Anti-Food Waste Campaign Offers Creative Ideas for Using Up Ingredients

The 'Five Things With' website can take your surplus food from sad to scrumptious.

kitchen compost
Kitchen scraps go into a compost bin.

Getty Images / Karl Tapales

Do you ever throw away food because you don't know what to do with it? Maybe it looks wilted or past its prime, or you have just a little bit leftover from something else you made and it seems pointless to keep. Perhaps it's a peel, rind, or bunch of leaves that you'd normally discard without thinking. 

A new campaign by Love Food Hate Waste Canada wants you to stop and reassess before tossing those bits and pieces. Called "Five Ways With," the campaign focuses on some of the most commonly discarded foods—like tomatoes, milk, bread, and bananas—and gives five suggestions for how you could incorporate them into new dishes or other useful household concoctions. With 63% of Canadian households throwing away food that could be eaten, there's much room for improvement.

For example, leftover bunches of herbs can be used to infuse oil or water, squeezed lemons can deodorize a fridge, leafy stems add flavor to homemade stock, leftover rice is great for bulking up a burrito or soup, and broccoli stalks can be grated and turned into fritters.

Other suggestions are unconventional. Did you know that wilted lettuce can be pickled, juiced, or braised and that leftover roasted zucchini makes fabulous tzatziki? Even more intriguing is this fun fact about banana peels: Soak them in water for a few days and use them to water houseplants. The campaign states: "The added potassium and phosphorus in the water make a great fertilizer that can help revive a sad-looking plant!" 

Throughout the pandemic, many households have been doing a better job at reducing food waste, since they're cooking more from scratch and eating at home. They're checking the pantry before they shop, creating grocery lists, meal planning, and freezing foods to extend their life span. But it's important not to lose that momentum as the world (slowly) returns to normal. There is a need to "commit to waste reduction both for financial and environmental reasons," as explained by Love Food Hate Waste, and this campaign can help with that.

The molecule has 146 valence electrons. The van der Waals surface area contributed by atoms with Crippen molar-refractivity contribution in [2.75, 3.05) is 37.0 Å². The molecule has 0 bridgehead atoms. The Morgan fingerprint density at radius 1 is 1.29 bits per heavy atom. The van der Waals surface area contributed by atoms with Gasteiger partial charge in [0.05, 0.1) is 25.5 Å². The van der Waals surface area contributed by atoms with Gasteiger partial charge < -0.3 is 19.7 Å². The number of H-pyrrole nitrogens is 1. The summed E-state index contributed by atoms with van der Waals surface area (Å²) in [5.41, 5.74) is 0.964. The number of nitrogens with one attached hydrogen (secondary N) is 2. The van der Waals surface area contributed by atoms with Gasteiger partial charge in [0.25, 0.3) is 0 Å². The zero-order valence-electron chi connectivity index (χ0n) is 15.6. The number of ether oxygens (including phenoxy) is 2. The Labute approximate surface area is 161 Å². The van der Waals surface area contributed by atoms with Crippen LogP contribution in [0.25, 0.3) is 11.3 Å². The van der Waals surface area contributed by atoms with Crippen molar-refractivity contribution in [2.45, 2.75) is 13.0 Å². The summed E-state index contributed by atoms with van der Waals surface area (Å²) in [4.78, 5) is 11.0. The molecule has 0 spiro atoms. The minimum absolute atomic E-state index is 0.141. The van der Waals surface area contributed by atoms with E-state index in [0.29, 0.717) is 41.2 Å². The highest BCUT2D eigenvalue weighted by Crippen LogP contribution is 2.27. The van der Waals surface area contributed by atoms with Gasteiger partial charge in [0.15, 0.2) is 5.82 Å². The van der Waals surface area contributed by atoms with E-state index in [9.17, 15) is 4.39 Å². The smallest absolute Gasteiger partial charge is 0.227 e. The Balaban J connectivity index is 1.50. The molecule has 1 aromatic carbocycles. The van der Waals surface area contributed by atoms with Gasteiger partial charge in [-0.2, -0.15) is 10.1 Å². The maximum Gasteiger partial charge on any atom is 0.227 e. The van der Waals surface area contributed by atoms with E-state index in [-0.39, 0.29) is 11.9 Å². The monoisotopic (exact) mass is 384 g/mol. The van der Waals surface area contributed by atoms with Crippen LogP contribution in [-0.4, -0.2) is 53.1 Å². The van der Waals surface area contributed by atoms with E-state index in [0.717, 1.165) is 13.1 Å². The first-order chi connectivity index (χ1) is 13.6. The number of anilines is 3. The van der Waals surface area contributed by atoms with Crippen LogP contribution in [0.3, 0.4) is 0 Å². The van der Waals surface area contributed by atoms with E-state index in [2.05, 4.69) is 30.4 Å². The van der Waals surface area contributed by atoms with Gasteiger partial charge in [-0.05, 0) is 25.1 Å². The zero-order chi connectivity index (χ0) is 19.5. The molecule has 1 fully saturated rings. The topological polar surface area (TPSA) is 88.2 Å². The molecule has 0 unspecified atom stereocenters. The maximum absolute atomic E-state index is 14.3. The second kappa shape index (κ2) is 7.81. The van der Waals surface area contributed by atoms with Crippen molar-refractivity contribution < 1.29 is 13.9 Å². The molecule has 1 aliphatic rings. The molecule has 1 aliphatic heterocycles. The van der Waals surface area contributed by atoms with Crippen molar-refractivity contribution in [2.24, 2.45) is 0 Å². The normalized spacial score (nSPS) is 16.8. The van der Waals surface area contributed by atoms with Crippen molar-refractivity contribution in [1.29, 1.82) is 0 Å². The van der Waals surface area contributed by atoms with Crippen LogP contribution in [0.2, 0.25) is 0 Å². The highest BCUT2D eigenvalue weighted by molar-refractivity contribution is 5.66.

strawberries for Love Food Hate Waste campaign

Love Food Hate Waste

The time is ripe, one might say. Jack Froese, chair of the National Zero Waste Council, said in a press release that Canadians (and presumably Americans, too) are more motivated than ever to reduce their food waste.

"A consumer insight survey conducted in 2020 showed that 84% of Canadians agreed that food waste is an important national issue and 94% of Canadians were motivated to reduce their food waste," Froese said. "The '5 Ways With' website [offers] the tools to act and prevent food waste in the home."

Reducing food waste has real environmental benefits, too. It is one of the most effective things we can do to slow global warming, as roughly one-third of food produced for human consumption never gets eaten and its disposal contributes 8% of global greenhouse emissions. In developing countries, most food loss occurs earlier in the supply chain, with spoilage and distribution problems, but in wealthier nations, it happens at the retail and household levels. 

That is where our individual efforts can help, and a campaign like Five Things With makes it easier than ever. The next time you're faced with a sad-looking item in the fridge, pull out your phone to do a quick search and see if there's some way you can transform it. The more tips and tricks you learn, the easier and more instinctive it will become.